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AFRICANA is a game designed by Michael Schacht and published by Abacusspiele. It is for 2 - 4 players of age 8 and over.

The game features a map of Africa with many of the major Cities depicted by either White or Brown circles and joined by brown wiggly lines
(aka roads). There is an Equator line (red) cutting the map in half, breaking it into a Brown half and a White half - I wonder if the political
situation required that the southern end of the country is the White half.

In each half of Africa there is a "book" which holds Adventure cards that can be bought for 5 Silver Coins (1 Gold) each (pages can be turned for
1 Silver coin after an initial free turn in case you don't want the card (or cards) currently on view. Not surprisingly you can buy Brown Adventure
cards in the South and White Adventure cards in the North (ie the opposite half to which the associated cities are located). This "book" system is
one that has been employed on at least two other games (my memory isn't good enough atm to remember which ones, but I would hazard a guess
that they were both designed by Michael Schacht) over the past few years and is one that works very well.


Players move their pawns along the roads from city to city. Each City has two coloured symbols next to it, symbols that are matched in visual context
and colour to the Travel cards. To travel from the city you are in to the next one you need to play a Travel card of one of the colours of the destination
city. You can travel as far as your cards allow in one turn and you can cash in Adventures and Expeditions en route. Every player has a Joker card, a
Travel card that counts as any single colour. When you play a Joker you get it back at the end of your turn. From the Adventure cards you can get two
types of useful things, Artifacts which score you VPs at the game's end or Assistants who will help you Travel around quicker and more efficiently but
who may cost you VPs at the game end - Assistant cards are like Jokers in as much as you get them back each turn but they only count for the colour
that they are.


Along the bottom of the map board are the spaces on which five Exhibition cards are placed. The players gain these by landing on one, or more, of the
cities shown on the current Exhibition cards. By landing on the city the player can put one of their three ID markers on the card, it is possible to land on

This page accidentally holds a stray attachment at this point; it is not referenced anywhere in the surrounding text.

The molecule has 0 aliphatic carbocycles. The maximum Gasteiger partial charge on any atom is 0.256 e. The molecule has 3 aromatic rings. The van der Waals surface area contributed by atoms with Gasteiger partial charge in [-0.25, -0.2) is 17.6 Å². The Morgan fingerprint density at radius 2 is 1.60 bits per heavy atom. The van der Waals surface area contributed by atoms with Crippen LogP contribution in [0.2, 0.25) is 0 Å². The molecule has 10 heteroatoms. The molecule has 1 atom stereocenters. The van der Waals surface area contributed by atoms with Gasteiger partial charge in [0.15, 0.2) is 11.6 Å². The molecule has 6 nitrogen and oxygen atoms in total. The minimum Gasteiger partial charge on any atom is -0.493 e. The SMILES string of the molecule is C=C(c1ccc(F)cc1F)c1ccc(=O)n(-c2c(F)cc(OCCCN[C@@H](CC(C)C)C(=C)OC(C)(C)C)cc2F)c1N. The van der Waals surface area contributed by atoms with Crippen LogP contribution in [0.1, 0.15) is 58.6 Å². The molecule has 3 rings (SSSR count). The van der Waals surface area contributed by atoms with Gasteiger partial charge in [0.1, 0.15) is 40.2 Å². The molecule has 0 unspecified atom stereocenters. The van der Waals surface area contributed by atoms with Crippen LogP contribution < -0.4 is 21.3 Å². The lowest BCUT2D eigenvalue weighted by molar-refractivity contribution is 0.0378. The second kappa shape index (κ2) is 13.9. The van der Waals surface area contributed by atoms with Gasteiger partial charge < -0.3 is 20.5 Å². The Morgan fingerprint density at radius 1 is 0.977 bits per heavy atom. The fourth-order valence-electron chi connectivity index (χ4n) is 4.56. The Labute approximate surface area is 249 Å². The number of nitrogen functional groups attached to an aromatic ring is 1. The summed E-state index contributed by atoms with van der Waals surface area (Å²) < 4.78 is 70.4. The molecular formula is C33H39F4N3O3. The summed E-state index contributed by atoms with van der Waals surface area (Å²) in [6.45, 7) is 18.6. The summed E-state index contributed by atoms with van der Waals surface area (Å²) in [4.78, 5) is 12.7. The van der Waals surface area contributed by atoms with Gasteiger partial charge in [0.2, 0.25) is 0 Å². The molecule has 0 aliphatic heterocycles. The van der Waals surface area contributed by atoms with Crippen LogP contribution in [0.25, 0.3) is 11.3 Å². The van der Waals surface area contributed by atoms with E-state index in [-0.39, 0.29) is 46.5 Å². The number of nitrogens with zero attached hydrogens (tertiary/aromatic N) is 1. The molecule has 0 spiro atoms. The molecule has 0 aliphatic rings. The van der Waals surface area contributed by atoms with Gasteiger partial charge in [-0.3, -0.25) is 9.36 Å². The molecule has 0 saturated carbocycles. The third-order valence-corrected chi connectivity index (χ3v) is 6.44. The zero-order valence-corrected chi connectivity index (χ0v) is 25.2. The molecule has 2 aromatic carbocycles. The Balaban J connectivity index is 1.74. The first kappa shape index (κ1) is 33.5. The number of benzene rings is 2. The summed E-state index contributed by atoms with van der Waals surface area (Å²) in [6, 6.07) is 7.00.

more than one of the cities in a turn. The Exhibition cards show their starting city and their completion city, all a player need do is start the Exhibition
and be the first to finish it - any number of players may have their pieces on the Exhibition card but only one player can complete it. Adventures are
completed the same way except that only one player can complete each Adventure - they buy the Adventure card from one of the "books" and keep it in
front of themselves until they have completed it at which time they place it under their country flag card (company ID card).

As stated previously, Adventure cards either give you Assistants or Artifacts. You need to collect 2 or 3 Artifacts that are the same for 6 (2) or 12 (3) VPs
or 2 or 4 different Artifacts gaining you 2 (2) or 10 (4) VPs - VPs are added up at the end of the game - noting that you get the value of the cards as well as
any Bonus from collecting similar or different cards.

You may only hold 5 cards in your hand at the end of your turn - you may have more throughout your turn. Your Joker and any Assistants you have count
towards this 5 limit. Once you buy an Assistant there is no way to discard it. If you buy just one you will suffer no VP loss. If you have 2 Assistants you will
forfeit 5 VPs. If you have more than 1 Assistant (ie 2, 3 or 4) you forfeit 10 VPs, so if you can afford it costs you the same loss in VPs if you have 4 Assistants
or you have 2 Assistants.  10 silver coins or 2 gold coins are also worth a VP, as do non-Jokers and non-Assistant cards; 2 Travel cards also score you 1 VP.


AFRICANA is a neat and tidy game with a free and easy mechanic with players turns consisting of doing one of three actions: Taking 2 Travel cards, Buying an
Adventure card or Moving your pawn. It is well made, has good quality components, play is okay with 2, 3 and 4 players and takes 45 minutes to an hour. The
only thing missing is any sort of player interaction - there is no trading or Artifact swapping even if players are in the same city -  which makes it like playing a
mechanic rather than against other players. This is not such a bad thing though as it allows you to concentrate on your own game and to an extent plan your moves
while you are waiting your turn. Of course it is possible that someone may complete an Exhibition ahead of you and there is the random of the card draw but that's
really just an acceptable part of the challenge.


© Chris Baylis 2011-2015